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What is "GO" used for in T-SQL?

    Question

  • What exactly is "GO" used for in T-SQL? Is it commonly used in standard SQL too or is it "Transact-SQL-specific"?

    Does it have, by any chance, the same function as "exec"?
    As I understand it, "exec" makes the statements independent from each other, it keeps one from messing with the other, makes possible the execution of a series of them, right?
    Monday, May 12, 2008 10:04 AM

Answers

  • GO is a batch separator

    It doesn't have to be GO you can change it to anything you want

    from Query analyzer go to tools-->options-->connection and you can change it there

     

    the reason you sometimes need a batch separator in a script is because certain operations require to be the first statement in a batch

     

     

    Denis The SQL Menace

    http://sqlservercode.blogspot.com

    http://sqlblog.com/blogs/denis_gobo/default.aspx

    Monday, May 12, 2008 1:50 PM
    Moderator
  • When working with SYBASE T-SQL on UNIX terminal, nothing happened until you typed in GO on a new line,  then whatever you typed in the previous lines, it got executed. The output limit was 200 lines in the interactive mode (client programs could process millions on the other hand).

    You still can try it today by entering SQLCMD / OSQL in the interactive mode. It is like a time machine which takes you back to the beginning years of RDBMS.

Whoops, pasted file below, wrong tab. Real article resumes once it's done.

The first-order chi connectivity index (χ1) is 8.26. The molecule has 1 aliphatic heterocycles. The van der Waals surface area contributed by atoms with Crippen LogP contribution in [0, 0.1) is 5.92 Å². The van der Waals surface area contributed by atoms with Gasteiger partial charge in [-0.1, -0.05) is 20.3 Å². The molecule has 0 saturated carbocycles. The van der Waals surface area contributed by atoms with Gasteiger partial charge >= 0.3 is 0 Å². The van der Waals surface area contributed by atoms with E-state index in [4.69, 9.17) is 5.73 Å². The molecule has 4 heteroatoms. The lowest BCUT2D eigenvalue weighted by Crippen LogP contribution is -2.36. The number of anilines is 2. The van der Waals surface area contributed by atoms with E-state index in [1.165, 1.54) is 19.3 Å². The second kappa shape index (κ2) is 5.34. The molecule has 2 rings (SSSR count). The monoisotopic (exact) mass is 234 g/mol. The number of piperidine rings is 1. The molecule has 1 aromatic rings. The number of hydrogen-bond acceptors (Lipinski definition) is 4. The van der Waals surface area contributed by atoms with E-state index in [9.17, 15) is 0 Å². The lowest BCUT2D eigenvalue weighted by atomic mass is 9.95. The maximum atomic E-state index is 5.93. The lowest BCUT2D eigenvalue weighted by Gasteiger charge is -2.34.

Kalman Toth SQL SERVER 2012 & BI TRAINING
    New Book: Beginner Database Design & SQL Programming Using Microsoft SQL Server 2012


    Wednesday, July 11, 2012 3:35 PM
    Moderator
  • GO states that a block of t-sql statements ends and executes that block.

     

    This means in practical, if you have defined variable @sql in a block which ends with GO you can again define a parameter named @sql in the following GO block.

     

    Otherwise you can not define two parameters with same name in the same block of sql codes.

     

    Also, if you create a SP the GO will define the boundaries of the SP code block.

     

    Actually you can think the GO as the delimeter of logical code blocks in t-sql

     

     

    Eralper

    SQL Server Articles

     

    Monday, May 12, 2008 10:23 AM
    Moderator
  • Also, from the historic perspective, "go" is a relic from the 80's as was part of Sybase.  Therefore, it is legacy code that dates back to when "Transact SQL" was Sybase only.

    "go" is an artifact from Sybase.

    Thursday, July 5, 2012 4:49 PM
    Moderator

All replies

  • GO states that a block of t-sql statements ends and executes that block.

     

    This means in practical, if you have defined variable @sql in a block which ends with GO you can again define a parameter named @sql in the following GO block.

     

    Otherwise you can not define two parameters with same name in the same block of sql codes.

     

    Also, if you create a SP the GO will define the boundaries of the SP code block.

     

    Actually you can think the GO as the delimeter of logical code blocks in t-sql

     

     

    Eralper

    SQL Server Articles

     

    Monday, May 12, 2008 10:23 AM
    Moderator
  • Add some points:

    "GO" is not sql language, it  ends a sql block.

    Don't mistake GO block with transaction. "GO" itself won't start or end a tansaction.